It’s been three years since Mastodon released the magnificent Emperor of Sand, and with an almost flawless back catalogue it was with some intrigue that I listened to this, their eighth studio album… Hang on a minute… Are you telling me that this isn’t the highly anticipated new Mastodon release, but is actually the second full length from Kansas City metallers Hyborian? As it turns out, this is indeed the follow up to their 2017 debut, titled (you’ve guessed it), Vol. I. Hyborian are not, as you would expect, named after something you may find in your herbaceous border, but instead take their name from Robert E. Howard’s fictional sword and sorcery tales featuring among others, Conan the Barbarian. Volume II being the second in their trilogy of concept albums following the exploits of an intergalactic ‘traveller’ doing battle with all manner of creatures, while imparting knowledge across the galaxy.
The comparisons to Mastodon are inevitable (certainly no shame in that) with Hyborian inhabiting the same stoner rock/prog metal universe; Volume II’s sound sitting somewhere between Once More ‘Round The Sun and the aforementioned Emperor of Sand. There’s no holding back, it accelerates straight out of the blocks with ‘Driven by Hunger’, a full throttle romp, featuring Martin Bush’s barrelling guitars and Justin Rippeto’s machine gun drumming. The clean vocals even have a touch of James Hetfield about them, provided by both Martin and Ryan Bates (bass), who share vocal duties. Not wanting to mention Mastodon too many times, but if any track on here epitomises them most it’s ‘Stormbound’. It captures Brent Hinds and Bill Kelliher’s guitar sound perfectly; the twangy vibrating low end riffing and occasional proggy jam, complete with fretboard wizardry, supply some air guitar inducing moments.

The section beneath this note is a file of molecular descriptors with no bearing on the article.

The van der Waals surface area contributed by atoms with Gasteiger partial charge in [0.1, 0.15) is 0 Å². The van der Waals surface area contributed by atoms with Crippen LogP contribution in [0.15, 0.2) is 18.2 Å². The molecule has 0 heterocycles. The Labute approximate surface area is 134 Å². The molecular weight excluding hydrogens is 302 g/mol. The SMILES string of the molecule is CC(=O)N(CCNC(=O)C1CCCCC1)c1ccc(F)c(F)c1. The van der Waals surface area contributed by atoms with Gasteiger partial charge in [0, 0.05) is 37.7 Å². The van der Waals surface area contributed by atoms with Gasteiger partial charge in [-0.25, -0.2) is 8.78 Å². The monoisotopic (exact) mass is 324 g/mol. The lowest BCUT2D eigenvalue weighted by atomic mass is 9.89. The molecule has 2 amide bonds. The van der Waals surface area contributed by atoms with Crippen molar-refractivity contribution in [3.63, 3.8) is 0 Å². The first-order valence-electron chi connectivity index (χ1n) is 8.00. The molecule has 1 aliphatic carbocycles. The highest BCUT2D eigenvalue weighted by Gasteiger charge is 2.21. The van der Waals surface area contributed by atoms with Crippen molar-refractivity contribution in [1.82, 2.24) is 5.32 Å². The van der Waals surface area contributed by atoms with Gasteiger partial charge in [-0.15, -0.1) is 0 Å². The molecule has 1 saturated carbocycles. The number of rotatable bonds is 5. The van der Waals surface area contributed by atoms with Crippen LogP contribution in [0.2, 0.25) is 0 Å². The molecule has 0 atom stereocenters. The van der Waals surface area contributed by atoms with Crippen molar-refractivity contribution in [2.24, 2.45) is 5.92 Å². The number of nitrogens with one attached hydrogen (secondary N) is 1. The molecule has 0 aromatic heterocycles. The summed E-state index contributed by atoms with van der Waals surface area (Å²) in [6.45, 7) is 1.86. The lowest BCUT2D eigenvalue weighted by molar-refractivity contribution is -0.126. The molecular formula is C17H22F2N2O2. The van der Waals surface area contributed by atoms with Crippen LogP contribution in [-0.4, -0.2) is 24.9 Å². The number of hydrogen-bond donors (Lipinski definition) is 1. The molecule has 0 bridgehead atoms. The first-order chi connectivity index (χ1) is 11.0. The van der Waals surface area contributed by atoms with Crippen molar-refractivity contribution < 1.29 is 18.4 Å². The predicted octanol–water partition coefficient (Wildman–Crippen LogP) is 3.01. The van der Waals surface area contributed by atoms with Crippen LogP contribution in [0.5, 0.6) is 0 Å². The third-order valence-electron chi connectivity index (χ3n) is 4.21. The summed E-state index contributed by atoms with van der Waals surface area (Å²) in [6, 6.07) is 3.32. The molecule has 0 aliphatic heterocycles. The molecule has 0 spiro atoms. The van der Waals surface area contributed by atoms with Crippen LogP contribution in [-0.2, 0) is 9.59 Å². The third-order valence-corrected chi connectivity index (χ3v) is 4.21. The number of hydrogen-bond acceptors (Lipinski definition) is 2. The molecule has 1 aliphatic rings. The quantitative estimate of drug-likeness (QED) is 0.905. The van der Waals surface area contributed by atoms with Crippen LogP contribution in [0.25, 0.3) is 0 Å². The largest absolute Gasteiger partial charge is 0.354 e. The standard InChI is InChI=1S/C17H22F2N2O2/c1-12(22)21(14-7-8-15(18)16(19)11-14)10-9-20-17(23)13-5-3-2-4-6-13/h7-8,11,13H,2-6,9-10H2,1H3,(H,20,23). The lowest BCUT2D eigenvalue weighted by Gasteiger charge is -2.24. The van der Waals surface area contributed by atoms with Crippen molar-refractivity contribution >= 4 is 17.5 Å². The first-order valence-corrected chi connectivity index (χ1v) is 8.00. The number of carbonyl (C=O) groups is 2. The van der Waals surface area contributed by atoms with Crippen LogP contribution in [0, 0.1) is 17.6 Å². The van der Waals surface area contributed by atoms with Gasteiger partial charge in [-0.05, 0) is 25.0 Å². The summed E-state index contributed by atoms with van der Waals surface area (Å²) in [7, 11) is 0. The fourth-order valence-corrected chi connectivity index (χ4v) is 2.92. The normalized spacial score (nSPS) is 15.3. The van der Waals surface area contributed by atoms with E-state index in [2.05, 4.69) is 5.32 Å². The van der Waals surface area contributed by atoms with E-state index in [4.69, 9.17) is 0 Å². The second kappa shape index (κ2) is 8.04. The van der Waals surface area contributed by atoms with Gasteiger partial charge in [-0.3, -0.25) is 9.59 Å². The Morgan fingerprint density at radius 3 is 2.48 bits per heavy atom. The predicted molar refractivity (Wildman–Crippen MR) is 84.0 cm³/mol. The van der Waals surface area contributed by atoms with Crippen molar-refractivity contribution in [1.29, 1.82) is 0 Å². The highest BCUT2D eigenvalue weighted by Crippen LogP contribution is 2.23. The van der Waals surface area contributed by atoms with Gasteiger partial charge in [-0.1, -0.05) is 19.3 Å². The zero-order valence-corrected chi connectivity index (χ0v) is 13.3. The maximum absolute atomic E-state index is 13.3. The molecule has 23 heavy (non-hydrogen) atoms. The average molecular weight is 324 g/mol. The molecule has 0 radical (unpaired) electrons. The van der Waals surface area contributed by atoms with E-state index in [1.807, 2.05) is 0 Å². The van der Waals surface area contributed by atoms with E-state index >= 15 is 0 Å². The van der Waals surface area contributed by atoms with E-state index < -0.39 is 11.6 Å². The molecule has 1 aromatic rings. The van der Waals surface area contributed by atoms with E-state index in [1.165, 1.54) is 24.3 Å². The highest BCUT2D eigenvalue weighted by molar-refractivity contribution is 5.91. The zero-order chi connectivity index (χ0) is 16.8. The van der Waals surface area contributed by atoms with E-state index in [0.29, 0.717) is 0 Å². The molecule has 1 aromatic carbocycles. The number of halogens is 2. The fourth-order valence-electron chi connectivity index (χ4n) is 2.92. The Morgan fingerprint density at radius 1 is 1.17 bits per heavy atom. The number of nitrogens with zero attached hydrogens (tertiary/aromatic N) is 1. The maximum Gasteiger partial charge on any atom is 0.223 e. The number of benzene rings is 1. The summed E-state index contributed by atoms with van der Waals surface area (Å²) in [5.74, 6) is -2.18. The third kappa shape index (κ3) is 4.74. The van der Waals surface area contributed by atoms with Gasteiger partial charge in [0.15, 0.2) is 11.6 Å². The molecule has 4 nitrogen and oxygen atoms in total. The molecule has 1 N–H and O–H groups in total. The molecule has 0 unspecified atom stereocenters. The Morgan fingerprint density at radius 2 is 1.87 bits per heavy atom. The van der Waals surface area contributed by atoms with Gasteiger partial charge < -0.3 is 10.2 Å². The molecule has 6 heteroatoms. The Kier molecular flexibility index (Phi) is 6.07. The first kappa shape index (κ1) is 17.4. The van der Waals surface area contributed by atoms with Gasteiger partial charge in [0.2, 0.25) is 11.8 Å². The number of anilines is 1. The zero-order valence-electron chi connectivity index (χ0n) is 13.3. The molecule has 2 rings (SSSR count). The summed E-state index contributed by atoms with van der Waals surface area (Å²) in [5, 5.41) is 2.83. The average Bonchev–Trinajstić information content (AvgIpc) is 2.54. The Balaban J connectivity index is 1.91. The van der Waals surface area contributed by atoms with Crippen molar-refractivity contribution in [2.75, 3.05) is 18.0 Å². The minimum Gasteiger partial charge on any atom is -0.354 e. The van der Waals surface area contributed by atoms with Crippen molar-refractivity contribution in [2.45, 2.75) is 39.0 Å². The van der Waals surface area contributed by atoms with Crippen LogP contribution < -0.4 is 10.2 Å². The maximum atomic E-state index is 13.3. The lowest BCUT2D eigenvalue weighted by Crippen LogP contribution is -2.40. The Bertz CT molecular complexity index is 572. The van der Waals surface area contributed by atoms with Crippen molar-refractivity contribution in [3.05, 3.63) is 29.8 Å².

By the halfway point it does become apparent that there isn’t too much differentiation between the tracks on Volume II; they do tend to sound a tad samey. ‘The Entity’ however, offers some sinister guitars (well it is an entity after all) and features a groove that could light up a rock club dancefloor, setting many a phaser to stun. The closing track, ‘In the Hall of the Travellers’ is a belter too, propelled by afterburners, it’s addictive, locking the listener into its tractor beam and not letting go until they’ve succumbed to its late 90s/early 00’s thrash metal groove. Eventually releasing its grip the song slows to a bluesy, almost lethargic riff, before concluding with some acoustic guitars. The lyrics are out of this world; involving cloaked strangers, planets colliding, creation dying and a spear that can destroy all evil (how we could do with one of those now).
Volume II is essentially a good old fashioned no holds barred hard rock/heavy metal tear up, wearing its influences on its denim sleeves, in this case Mastodon, Metallica and High on Fire. In these dark days of uncertainty it’s nice to hear a band play music that could be described as ‘fun’. That’s not to malign Hyborian’s music, not to say it isn’t challenging or technical, but there is certainly a playful swagger and a touch of bravado to it, helping it feel like a distraction from the grim reality of everyday life. I imagine Hyborian would sound awesome rocking out in a sweaty club, with the alcohol flowing and the room a sea of flailing hair and limbs. Volume II doesn’t reinvent the wheel and can be a touch repetitive in places, but overall it’s solid, enjoyable, and does exactly what you would expect of a hard rock record.
(6.5/10 James Jackson)